La Paz en Colombia: mitos, realidades y fantasias / Peace in Colombia: myths, realities and fantasies

Coleman, Lara Montesinos and Ó Loingsigh, Gearóid (2013) La Paz en Colombia: mitos, realidades y fantasias / Peace in Colombia: myths, realities and fantasies. British Academics for a Colombia Under Peace.

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The peace process in Colombia has aroused interest in the country once again. Aid agencies, government bodies and academics are re‐engaging with the internal armed conflict and with the prospects for an end to the insurgencies of the FARC‐EP and the ELN. Much of the commentary and analysis is a mixture of old myths about the nature of the conflict and wishful, if not woolly, thinking. One such example of this is the recent policy briefing by Matt Ince and Andrei Gómez‐Suarez Ending Colombia’s Internal Conflict: Prospects for Peace with the FARC and Beyond.

The paper sounds a cautious note at the beginning stating that “The Santos‐FARC peace talks therefore remain a dynamic highly uncertain process and despite cautious optimism, the establishment of a meaningful peace agreement is still by no means guaranteed.” It then proceeds to throw caution to the wind, outlining a series of reasons for optimism that either ignore or distort the nature of the conflict. This is perhaps to be expected. International experience of peace processes indicates that in the name of “peace” ‐ which is never defined, but is presumed to be a lack of armed activity by anyone other than state agents ‐ critical faculties are abandoned and reality is twisted to meet a political agenda. Academics or activists who point out the shortcomings of the process are accused of being in favour of further violence. It is, however, necessary to address the reality of the conflict and of the interests involved. No amount of wishful thinking can overcome the reality of a murderous regime or the game of smoke and mirrors at play in the “peace” process.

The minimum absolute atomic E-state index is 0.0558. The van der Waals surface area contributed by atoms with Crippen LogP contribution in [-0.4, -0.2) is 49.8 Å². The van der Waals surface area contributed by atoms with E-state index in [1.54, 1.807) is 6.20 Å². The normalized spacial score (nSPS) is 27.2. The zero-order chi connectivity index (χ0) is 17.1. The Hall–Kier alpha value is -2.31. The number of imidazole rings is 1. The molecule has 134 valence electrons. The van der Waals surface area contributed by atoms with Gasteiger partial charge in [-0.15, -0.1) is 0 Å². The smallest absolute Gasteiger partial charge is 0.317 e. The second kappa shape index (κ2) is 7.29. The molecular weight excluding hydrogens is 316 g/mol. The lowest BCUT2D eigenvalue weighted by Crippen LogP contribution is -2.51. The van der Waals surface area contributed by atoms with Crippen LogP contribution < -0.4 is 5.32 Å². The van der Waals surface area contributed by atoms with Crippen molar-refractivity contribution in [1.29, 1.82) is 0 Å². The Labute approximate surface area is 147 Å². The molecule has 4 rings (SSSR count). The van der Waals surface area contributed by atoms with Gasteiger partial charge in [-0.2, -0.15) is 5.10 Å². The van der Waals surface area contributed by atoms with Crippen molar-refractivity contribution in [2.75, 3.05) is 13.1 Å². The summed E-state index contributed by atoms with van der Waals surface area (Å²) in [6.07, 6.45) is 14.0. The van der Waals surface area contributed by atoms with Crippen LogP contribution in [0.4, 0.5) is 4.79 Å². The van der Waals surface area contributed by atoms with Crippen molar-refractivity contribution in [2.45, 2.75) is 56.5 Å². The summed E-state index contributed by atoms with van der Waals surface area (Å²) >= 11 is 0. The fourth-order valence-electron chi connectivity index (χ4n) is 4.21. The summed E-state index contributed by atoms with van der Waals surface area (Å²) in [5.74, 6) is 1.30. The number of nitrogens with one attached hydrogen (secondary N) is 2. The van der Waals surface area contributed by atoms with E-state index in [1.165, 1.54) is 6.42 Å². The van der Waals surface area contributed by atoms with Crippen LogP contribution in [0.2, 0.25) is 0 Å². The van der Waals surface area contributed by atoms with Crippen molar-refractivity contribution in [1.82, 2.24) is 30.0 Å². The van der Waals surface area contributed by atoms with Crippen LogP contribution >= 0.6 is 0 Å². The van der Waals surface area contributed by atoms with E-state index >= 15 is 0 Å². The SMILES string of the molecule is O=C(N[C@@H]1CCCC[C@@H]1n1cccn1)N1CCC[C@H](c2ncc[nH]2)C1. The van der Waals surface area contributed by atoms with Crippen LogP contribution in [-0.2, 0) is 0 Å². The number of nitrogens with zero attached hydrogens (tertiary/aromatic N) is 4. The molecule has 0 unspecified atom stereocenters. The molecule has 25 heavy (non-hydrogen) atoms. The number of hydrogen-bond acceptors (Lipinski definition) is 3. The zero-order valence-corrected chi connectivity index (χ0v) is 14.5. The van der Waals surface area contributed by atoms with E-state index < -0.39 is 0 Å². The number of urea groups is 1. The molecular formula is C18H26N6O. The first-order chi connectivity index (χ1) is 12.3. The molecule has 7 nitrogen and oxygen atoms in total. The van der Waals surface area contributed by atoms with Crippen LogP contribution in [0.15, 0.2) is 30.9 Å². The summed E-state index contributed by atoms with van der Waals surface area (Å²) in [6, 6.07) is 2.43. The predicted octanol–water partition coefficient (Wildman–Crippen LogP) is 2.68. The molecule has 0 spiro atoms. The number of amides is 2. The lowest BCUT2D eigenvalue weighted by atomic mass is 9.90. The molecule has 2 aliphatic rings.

In this article, we consider the various points raised by Ince and Gómez‐Suarez. We begin by addressing six reasons they set out for optimism (optimism for a demobilisation, not for an meaningful agrarian reform or an end to the country’s appalling poverty and inequality). We go on to comment upon the “challenges” to peace that Ince and Gómez‐Suarez identify, alongside the recommendations they make for “balancing” these.

Item Type: Other
Schools and Departments: School of Global Studies > International Relations
Subjects: H Social Sciences
Depositing User: Nadya Herrera Catalan
Date Deposited: 26 Oct 2015 12:25
Last Modified: 19 Apr 2016 15:51

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